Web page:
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SoCal ports could fine carriers for tardy containers by Nov. 15

Harbor commissions meet Friday to consider anti-congestion measure, but details remain limited

Port authorities in Los Angeles and Long Beach plan to start assessing and collecting late fees on loaded import containers that remain on the docks for extended periods as soon as Nov. 15. The information was disclosed in agendas for emergency meetings of the respective harbor commissions on Friday.

The boards will vote on plans submitted by port staff to charge ocean carriers $100 per day, increasing in $100 increments per container per day, for containers scheduled to move locally by truck that are left for nine days or more, and for containers scheduled to move by intermodal rail that dwell for six days or more. The levies are effective Nov. 1.

The “Container Excess Dwell Fee,” which was designed in close coordination with the Biden administration and unidentified industry stakeholders as a way to incentivize faster pickup of containers, is scheduled to last for 90 days, according to the agendas. The goal is to free up space for several crowded terminals that are preventing ships from efficiently discharging cargo, resulting in a queue of 74 container vessels waiting outside the port for a parking spot.

The surcharge will be billed to ocean carriers and collected (directly or through an appointed agent) on a monthly basis, according to the Port of Long Beach’s proposed tariff. Monies collected will be deposited in a fund to cover the cost of special projects for expediting cargo. 

The ports announced the late storage fees on Monday, did not indicate then that they were subject to commission approval. 

Freight transportation companies have widely criticized the measure, saying it was developed with good intentions but could make matters worse by using up remaining chassis for off-port storage and that they are misguided because there is nowhere for full warehouses to put incoming cargo. And, while vessel operators handle the inland transportation on their customers’ behalf, they have no control over haulage directly managed by importers.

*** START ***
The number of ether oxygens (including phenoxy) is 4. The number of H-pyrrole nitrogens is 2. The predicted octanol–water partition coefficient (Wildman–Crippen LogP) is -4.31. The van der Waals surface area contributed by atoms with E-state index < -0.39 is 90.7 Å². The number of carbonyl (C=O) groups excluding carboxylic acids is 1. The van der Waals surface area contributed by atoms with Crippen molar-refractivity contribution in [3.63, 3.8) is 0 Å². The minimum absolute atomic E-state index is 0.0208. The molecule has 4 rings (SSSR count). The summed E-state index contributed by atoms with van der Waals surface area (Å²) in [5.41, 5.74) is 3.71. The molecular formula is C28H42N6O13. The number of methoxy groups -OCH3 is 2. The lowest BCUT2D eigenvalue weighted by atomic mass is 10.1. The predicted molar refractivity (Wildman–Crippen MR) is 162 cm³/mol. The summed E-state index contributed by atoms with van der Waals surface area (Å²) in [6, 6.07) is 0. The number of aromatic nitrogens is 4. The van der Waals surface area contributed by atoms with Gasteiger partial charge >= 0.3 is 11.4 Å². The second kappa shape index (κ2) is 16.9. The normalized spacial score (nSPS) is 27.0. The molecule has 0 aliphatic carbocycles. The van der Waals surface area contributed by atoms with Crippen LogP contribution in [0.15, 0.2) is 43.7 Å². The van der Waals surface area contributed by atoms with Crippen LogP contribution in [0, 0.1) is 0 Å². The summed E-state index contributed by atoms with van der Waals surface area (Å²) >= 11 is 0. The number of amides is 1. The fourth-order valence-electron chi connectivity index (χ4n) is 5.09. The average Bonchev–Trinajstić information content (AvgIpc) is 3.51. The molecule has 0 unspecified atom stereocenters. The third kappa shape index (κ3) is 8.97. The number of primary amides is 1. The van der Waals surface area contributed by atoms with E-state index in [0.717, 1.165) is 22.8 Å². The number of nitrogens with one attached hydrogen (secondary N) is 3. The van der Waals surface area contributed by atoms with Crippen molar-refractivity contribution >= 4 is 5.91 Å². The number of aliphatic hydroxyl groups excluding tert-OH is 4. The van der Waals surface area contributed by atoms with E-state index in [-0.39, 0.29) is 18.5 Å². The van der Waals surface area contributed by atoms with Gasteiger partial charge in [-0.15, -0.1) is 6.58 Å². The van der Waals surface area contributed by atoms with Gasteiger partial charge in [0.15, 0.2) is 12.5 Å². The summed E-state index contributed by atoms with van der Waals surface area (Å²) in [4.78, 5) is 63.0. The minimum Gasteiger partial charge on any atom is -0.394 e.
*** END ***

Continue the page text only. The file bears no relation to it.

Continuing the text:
The biggest concern is that ocean carriers will pass the cost onto shippers that paid for the transport. 

According to the temporary order described in the agenda, assessment of the demurrage fees on carriers would start no earlier than Nov. 15 after the executive gives final notice at a public board meeting. The Los Angeles Harbor Commission is scheduled to meet in regular session on Nov. 18.

In related news, the Los Angeles Harbor Commission is being asked to approve a $2.5 million work order for improving a 10-acre parcel for the temporary storage of chassis and containers to help relieve congestion at the terminals. 

Click here for more American Shipper/FreightWaves stories by Eric Kulisch.


Port commissions to vote Friday on carrier fees for lingering containers

Ocean carriers will pass on fines for lingering containers to importers

Shippers fear ‘catastrophic’ fallout from ‘crazy’ California port fees

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California, US DOT to coordinate on major freight infrastructure projects


  1. It does not make sense that the port would operate 24hrs yet customers are not. Also why wasn’t a temporary adjustment to the H.O.S for trucks not included in this plan. Funny how a problem that was created by a virus and a sideways ship can not be solved. (SMH)

  2. I get paid over $87 per hour working from home with 2 kids at home. I never thought I’d be able to do it but my best friend earns over 10k a month doing this and she convinced me to try. The potential with this is endless.
    Here’s what I’ve been doing…► 𝗪𝘄𝘄.𝗝𝗼𝗯𝘀𝟳𝟬.𝗰𝗼𝗺

Eric Kulisch

Eric is the Supply Chain and Air Cargo Editor at FreightWaves. An award-winning business journalist with extensive experience covering the logistics sector, Eric spent nearly two years as the Washington, D.C., correspondent for Automotive News, where he focused on regulatory and policy issues surrounding autonomous vehicles, mobility, fuel economy and safety. He has won two regional Gold Medals from the American Society of Business Publication Editors for government coverage and news analysis, and was voted best for feature writing and commentary in the Trade/Newsletter category by the D.C. Chapter of the Society of Professional Journalists. As associate editor at American Shipper Magazine for more than a decade, he wrote about trade, freight transportation and supply chains. Eric is based in Portland, Oregon. He can be reached for comments and tips at